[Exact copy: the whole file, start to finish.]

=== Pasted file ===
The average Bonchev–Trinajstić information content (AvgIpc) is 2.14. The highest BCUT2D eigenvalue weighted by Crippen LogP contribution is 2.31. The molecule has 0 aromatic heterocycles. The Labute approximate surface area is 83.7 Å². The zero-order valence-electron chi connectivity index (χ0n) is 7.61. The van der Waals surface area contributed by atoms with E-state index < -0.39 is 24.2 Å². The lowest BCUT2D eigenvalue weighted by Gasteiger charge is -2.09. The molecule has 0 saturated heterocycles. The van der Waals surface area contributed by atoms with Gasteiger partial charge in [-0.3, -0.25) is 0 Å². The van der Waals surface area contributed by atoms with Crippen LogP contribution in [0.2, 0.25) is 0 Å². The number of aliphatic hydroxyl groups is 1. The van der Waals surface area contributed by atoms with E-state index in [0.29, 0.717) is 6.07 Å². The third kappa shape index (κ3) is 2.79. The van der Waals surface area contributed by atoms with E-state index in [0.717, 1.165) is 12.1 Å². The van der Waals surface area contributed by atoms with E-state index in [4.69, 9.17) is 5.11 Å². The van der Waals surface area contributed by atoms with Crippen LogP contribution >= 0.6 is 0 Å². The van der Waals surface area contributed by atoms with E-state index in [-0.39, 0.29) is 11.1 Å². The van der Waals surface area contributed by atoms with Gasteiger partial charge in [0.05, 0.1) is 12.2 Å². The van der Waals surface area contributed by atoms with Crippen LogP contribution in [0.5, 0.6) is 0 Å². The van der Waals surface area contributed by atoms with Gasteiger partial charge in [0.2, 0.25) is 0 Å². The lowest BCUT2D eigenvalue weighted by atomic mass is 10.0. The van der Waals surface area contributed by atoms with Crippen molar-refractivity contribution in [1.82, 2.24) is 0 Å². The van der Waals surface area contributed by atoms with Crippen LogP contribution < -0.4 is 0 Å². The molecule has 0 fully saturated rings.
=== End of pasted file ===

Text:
The average Bonchev–Trinajstić information content (AvgIpc) is 2.14. The highest BCUT2D eigenvalue weighted by Crippen LogP contribution is 2.31. The molecule has 0 aromatic heterocycles. The Labute approximate surface area is 83.7 Å². The zero-order valence-electron chi connectivity index (χ0n) is 7.61. The van der Waals surface area contributed by atoms with E-state index < -0.39 is 24.2 Å². The lowest BCUT2D eigenvalue weighted by Gasteiger charge is -2.09. The molecule has 0 saturated heterocycles. The van der Waals surface area contributed by atoms with Gasteiger partial charge in [-0.3, -0.25) is 0 Å². The van der Waals surface area contributed by atoms with Crippen LogP contribution in [0.2, 0.25) is 0 Å². The number of aliphatic hydroxyl groups is 1. The van der Waals surface area contributed by atoms with E-state index in [0.29, 0.717) is 6.07 Å². The third kappa shape index (κ3) is 2.79. The van der Waals surface area contributed by atoms with E-state index in [0.717, 1.165) is 12.1 Å². The van der Waals surface area contributed by atoms with E-state index in [4.69, 9.17) is 5.11 Å². The van der Waals surface area contributed by atoms with Crippen LogP contribution >= 0.6 is 0 Å². The van der Waals surface area contributed by atoms with E-state index in [-0.39, 0.29) is 11.1 Å². The van der Waals surface area contributed by atoms with Gasteiger partial charge in [0.05, 0.1) is 12.2 Å². The van der Waals surface area contributed by atoms with Crippen LogP contribution in [0.5, 0.6) is 0 Å². The van der Waals surface area contributed by atoms with Gasteiger partial charge in [0.2, 0.25) is 0 Å². The lowest BCUT2D eigenvalue weighted by atomic mass is 10.0. The van der Waals surface area contributed by atoms with Crippen molar-refractivity contribution in [1.82, 2.24) is 0 Å². The van der Waals surface area contributed by atoms with Crippen LogP contribution < -0.4 is 0 Å². The molecule has 0 fully saturated rings.